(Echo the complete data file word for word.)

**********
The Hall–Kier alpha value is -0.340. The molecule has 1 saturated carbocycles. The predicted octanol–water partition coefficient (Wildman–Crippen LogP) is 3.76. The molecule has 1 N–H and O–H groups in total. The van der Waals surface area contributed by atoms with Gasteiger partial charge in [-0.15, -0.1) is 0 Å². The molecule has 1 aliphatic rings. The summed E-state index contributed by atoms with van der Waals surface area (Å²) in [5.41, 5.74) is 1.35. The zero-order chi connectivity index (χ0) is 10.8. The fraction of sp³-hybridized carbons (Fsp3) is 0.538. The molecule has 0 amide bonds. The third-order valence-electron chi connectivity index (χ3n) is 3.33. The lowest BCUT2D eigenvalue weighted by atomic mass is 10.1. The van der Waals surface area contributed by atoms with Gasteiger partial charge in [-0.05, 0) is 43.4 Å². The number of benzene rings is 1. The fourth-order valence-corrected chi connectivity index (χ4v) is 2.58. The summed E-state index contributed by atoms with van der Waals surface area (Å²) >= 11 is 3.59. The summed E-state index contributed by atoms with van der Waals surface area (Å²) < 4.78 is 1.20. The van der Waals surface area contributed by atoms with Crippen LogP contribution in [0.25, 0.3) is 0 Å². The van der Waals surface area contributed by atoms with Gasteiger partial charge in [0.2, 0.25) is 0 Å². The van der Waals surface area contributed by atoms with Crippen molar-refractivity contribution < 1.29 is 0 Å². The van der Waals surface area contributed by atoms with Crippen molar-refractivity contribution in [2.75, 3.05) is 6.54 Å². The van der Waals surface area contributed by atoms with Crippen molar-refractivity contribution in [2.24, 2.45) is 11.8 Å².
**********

The Hall–Kier alpha value is -0.340. The molecule has 1 saturated carbocycles. The predicted octanol–water partition coefficient (Wildman–Crippen LogP) is 3.76. The molecule has 1 N–H and O–H groups in total. The van der Waals surface area contributed by atoms with Gasteiger partial charge in [-0.15, -0.1) is 0 Å². The molecule has 1 aliphatic rings. The summed E-state index contributed by atoms with van der Waals surface area (Å²) in [5.41, 5.74) is 1.35. The zero-order chi connectivity index (χ0) is 10.8. The fraction of sp³-hybridized carbons (Fsp3) is 0.538. The molecule has 0 amide bonds. The third-order valence-electron chi connectivity index (χ3n) is 3.33. The lowest BCUT2D eigenvalue weighted by atomic mass is 10.1. The van der Waals surface area contributed by atoms with Gasteiger partial charge in [-0.05, 0) is 43.4 Å². The number of benzene rings is 1. The fourth-order valence-corrected chi connectivity index (χ4v) is 2.58. The summed E-state index contributed by atoms with van der Waals surface area (Å²) >= 11 is 3.59. The summed E-state index contributed by atoms with van der Waals surface area (Å²) < 4.78 is 1.20. The van der Waals surface area contributed by atoms with Crippen LogP contribution in [0.25, 0.3) is 0 Å². The van der Waals surface area contributed by atoms with Gasteiger partial charge in [0.2, 0.25) is 0 Å². The van der Waals surface area contributed by atoms with Crippen molar-refractivity contribution < 1.29 is 0 Å². The van der Waals surface area contributed by atoms with Crippen molar-refractivity contribution in [2.75, 3.05) is 6.54 Å². The van der Waals surface area contributed by atoms with Crippen molar-refractivity contribution in [2.24, 2.45) is 11.8 Å².